April 12, 2021 by Greg Meckbach
When a parent says no to a child who wants to drive the car, and the parent does not leave the keys out in the open to be easily found, the child does not in fact have the parent’s consent to take the car.
That may seem straightforward to the average person, but is nonetheless a key takeaway from Joseph v. Coxall-Mejia et al, an Ontario Superior Court of Justice ruling released Apr. 6.
Denoson Joseph was seriously impaired while a riding in a car driven by Douglas Coxall-Mejia. The vehicle was owned by Douglas’ mother (Vidnia Mejia Ramos) and insured by Certas Home and Auto Insurance.
Joseph was visiting Coxall-Mejia Sept. 5, 2017, at the home where Coxall-Mejia lived with his mother. The companions smoked “a lot of weed” and the plaintiff also consumed a large amount of Crown Royal whiskey, Ontario Superior Court Justice Edward Belobaba wrote.
Coxall-Mejia asked his mother if he could drive Joseph home and his mother said no.
After Vidnia Mejia Ramos went to bed, her son searched for and eventually found her car keys.
As the result of a subsequent collision, Joseph sued both Coxall-Mejia as the driver and Mejia Ramos as the owner.
Certas and Mejia Ramos went to court asking that that Mejia Ramos be removed as a defendant on the grounds that the vehicle was driven without her consent.
The plaintiff Joseph argued that the question of whether the vehicle was driven with the owner’s consent cannot be answered on summary judgement. Instead, that matter should be decided at a trial.
Justice Belobaba disagreed, ultimately ruling on summary judgement that Coxall-Mejia took his mother’s car without her “implied” consent.
“This is not a case where the owner of the vehicle failed to take reasonable precautions with her car keys. Nor is it a case where the owner demonstrated ineffective control over an irresponsible member of the family,” Justice Belobaba wrote.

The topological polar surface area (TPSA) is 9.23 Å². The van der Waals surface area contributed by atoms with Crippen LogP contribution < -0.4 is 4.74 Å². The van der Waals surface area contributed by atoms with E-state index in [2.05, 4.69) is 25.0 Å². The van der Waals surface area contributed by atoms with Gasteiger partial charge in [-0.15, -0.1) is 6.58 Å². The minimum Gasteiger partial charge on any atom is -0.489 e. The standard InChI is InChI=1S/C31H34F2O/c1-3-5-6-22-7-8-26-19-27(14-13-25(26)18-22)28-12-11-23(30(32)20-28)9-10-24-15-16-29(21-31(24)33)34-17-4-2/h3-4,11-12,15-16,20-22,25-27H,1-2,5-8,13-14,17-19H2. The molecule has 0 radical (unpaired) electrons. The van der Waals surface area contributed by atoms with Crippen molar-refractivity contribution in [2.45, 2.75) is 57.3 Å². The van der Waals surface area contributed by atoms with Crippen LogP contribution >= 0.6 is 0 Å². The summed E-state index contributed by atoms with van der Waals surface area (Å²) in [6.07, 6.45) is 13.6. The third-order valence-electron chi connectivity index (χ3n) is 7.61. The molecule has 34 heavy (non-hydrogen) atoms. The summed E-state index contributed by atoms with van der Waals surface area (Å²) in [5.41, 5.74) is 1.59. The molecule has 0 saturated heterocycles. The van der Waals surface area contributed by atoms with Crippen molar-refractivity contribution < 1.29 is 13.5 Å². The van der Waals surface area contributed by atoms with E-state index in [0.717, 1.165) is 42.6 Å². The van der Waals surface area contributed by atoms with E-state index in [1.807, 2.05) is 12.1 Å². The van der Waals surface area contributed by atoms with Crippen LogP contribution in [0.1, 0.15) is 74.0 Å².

Mejia Ramos did not leave the keys on a hook by the door or otherwise easily available. In fact, it took her son five to 10 minutes of searching her bedroom to find them.
In Ontario, there is often an argument about whether a driver had “implied consent” to drive someone else’s vehicle.
This affects insurance coverage for two reasons.
Section 192 (2) of the Highway Traffic Act states:
The owner of a motor vehicle or street car is liable for loss or damage sustained by any person by reason of negligence in the operation of the motor vehicle or street car on a highway, unless the motor vehicle or street car was without the owner’s consent in the possession of some person other than the owner or the owner’s chauffeur.
Ontario’s standard auto policy has a section, on Excluded Drivers and Driving without Permission, that says:
Except for certain Accidents Benefits coverage, there is no coverage (including coverage for occupants) under this policy if the automobile is used or operated by a person in possession of the automobile without the owner’s consent…
Consent can be either express or implied, Justice Chris de Sa wrote in Michaud-Shields v. Gough, released in 2018 by the Ontario Superior Court of Justice.
“If there is a general understanding that someone is allowed to use the vehicle, there need not be ‘express’ permission to find liability in a particular case,” wrote de Sa. “There must be an understanding between both the owner and the driver (either express or implied) that the driver is authorized by the owner to use the vehicle.”
Michaud-Shields arose from a 2012 collision between a Saab 9.3 driven by Daniel Michaud-Shields and a Ford F150 driven by Justin Gough and owned by his mother Nancy Gough.
Michaud-Shields sued the Goughs.
A dispute arose over whether Justin Gough had implied consent from Nancy Gough to drive her F150.
Compagnie d’Assurance Traders Generale argued Nancy Gough should be vicariously liable as the vehicle owner.
Justin Gough had taken the keys which were hanging on hooks by the front door. His mother was away at the time.
Traders argued that Nancy Gough did nothing to prevent her son’s access or use to the vehicle, and she did not expressly forbid him to drive the vehicle while she was away. Traders argued that Nancy’s Gough’s decision to leave the vehicle in the driveway with the keys on the hook essentially invited her son to drive the vehicle.
Justice de Sa disagreed with Traders, finding that the insurer’s approach “essentially requires that an owner hide their keys in order to avoid liability,” and this is not what was contemplated by the Highway Traffic Act.
“If there is a general understanding that someone is allowed to use the vehicle, there need not be ‘express’ permission to find liability in a particular case. However, to import a notion of liability on the basis of a lack of appropriate diligence to prevent use is to take the meaning of consent much too far,” wrote Justice de Sa in 2018.
Feature image via iStock.com/Sadeugra